I wake up this morning with only three hours of restless sleep. Unfolded clean clothes are scattered on the foot of the mattress. I was in a rush and must have forgotten to fold them and place them back into their proper place."

    I would make the switch in tense a bit more dramatic. You just kind of...do it. There's nothing wrong with that but it could confuse the reader.

    What I would do (changes in italics):
    "Last night was one of the most frustrating nights I have had in awhile. Nothing felt right. The bedsheets were too stiff, the blankets crumbled up and the air conditioner had (added to make it more noticeable) seized. I tossed and turned; and I could not find the comfort to drift me into sleep.
    This morning, I awaken, having taken only three hours of sleep from the night. I look to see
    unfolded clean clothes scattered at the foot of the mattress. I guess I was in a rush and must have forgotten to fold them and return them to their proper place."

    For me at least, tense switching is confusing, so I try to make it as obvious as possible for myself and for my readers (population: me). Any place to add another verb to utilize the tense should be taken. 'Feel' in "Everything did not feel right" could easily use the past tense as 'Felt'. In the original, you've got the first half as past tense and the second half as presence. While that can work, you've got stray present tense in past tense sections and past tense in present tense sections. While in a normal situation that would work, it's just added confusion to the tense switch.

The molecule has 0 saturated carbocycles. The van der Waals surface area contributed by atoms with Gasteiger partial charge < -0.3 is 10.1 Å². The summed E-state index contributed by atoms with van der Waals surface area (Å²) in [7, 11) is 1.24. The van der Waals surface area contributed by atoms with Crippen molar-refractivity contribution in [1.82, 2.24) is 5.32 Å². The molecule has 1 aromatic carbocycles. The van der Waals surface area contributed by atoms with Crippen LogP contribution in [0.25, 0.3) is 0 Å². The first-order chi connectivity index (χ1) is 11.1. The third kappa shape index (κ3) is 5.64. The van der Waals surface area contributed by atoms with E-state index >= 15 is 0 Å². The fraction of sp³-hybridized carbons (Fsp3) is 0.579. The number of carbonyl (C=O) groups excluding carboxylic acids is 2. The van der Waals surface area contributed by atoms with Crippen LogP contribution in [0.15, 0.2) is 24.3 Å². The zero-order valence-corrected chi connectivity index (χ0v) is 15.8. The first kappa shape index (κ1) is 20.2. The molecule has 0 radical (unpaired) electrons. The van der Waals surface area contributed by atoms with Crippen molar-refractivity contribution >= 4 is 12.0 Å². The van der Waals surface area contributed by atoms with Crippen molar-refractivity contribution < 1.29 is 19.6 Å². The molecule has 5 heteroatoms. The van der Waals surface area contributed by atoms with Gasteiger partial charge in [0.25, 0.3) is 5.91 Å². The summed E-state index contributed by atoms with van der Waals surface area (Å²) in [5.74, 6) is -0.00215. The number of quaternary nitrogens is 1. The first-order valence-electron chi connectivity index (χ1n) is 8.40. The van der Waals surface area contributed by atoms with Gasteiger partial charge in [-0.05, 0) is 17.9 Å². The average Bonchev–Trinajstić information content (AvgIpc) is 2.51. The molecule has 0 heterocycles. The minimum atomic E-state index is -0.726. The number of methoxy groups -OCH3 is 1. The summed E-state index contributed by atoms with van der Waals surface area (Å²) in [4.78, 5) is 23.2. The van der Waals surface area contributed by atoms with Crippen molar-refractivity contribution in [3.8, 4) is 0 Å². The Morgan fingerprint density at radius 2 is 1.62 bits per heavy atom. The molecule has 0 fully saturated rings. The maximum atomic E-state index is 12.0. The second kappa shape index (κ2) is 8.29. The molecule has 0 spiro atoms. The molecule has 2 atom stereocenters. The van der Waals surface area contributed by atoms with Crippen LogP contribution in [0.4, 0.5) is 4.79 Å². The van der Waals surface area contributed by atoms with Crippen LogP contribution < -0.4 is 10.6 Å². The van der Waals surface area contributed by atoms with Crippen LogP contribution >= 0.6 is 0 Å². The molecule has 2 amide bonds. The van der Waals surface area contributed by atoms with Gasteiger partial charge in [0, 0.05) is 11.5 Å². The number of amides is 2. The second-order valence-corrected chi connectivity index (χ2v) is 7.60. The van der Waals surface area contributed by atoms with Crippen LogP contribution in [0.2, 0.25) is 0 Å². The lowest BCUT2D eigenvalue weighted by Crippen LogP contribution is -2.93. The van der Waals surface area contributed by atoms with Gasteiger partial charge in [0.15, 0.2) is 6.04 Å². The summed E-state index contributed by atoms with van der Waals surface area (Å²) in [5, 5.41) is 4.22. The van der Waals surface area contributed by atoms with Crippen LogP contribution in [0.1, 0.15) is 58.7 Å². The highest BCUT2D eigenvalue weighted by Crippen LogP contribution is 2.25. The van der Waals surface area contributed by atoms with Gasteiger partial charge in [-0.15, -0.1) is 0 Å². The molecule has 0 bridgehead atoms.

That's my two cents. I hope it helps!
     
  5. jazzabel
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    jazzabel Contributing Member Contributor

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    Generally speaking, when you are writing in present tense, it's important to be a bit 'common sense' about it. If you and your best friend were having a coffee together, the actions would be narrated in present tense. But if you were telling her about the movie you saw last night, would you continue to tell it in present tense? Of course not. Since I read 'Kafka on the Shore' I realised how organic and perfect telling a story, or at least one subplot, in present tense can be. There are no restrictions, what happened in the past, gets told past tense, future plans in future, when you are back to now - present. We are following the character, and if it's first person and written well. the intimacy is instant. Don't be afraid of it, just read a few published novels that pulled it off and learn from them how it's done.
    The reason why this doesn't work is, you told us about last night and then you woke up? You talk in your sleep? Who is talking to us if you are asleep, since this is first person pov? You have to pay attention to the correct order of telling things in the narrative. Stimulus is followed by a response, cause by consequence, not the other way around. 'I wake up (present tense) and then I go on to tell you about last night (past tense).
     
    Last edited: Jul 28, 2014
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  6. daemon
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    daemon Contributing Member Contributor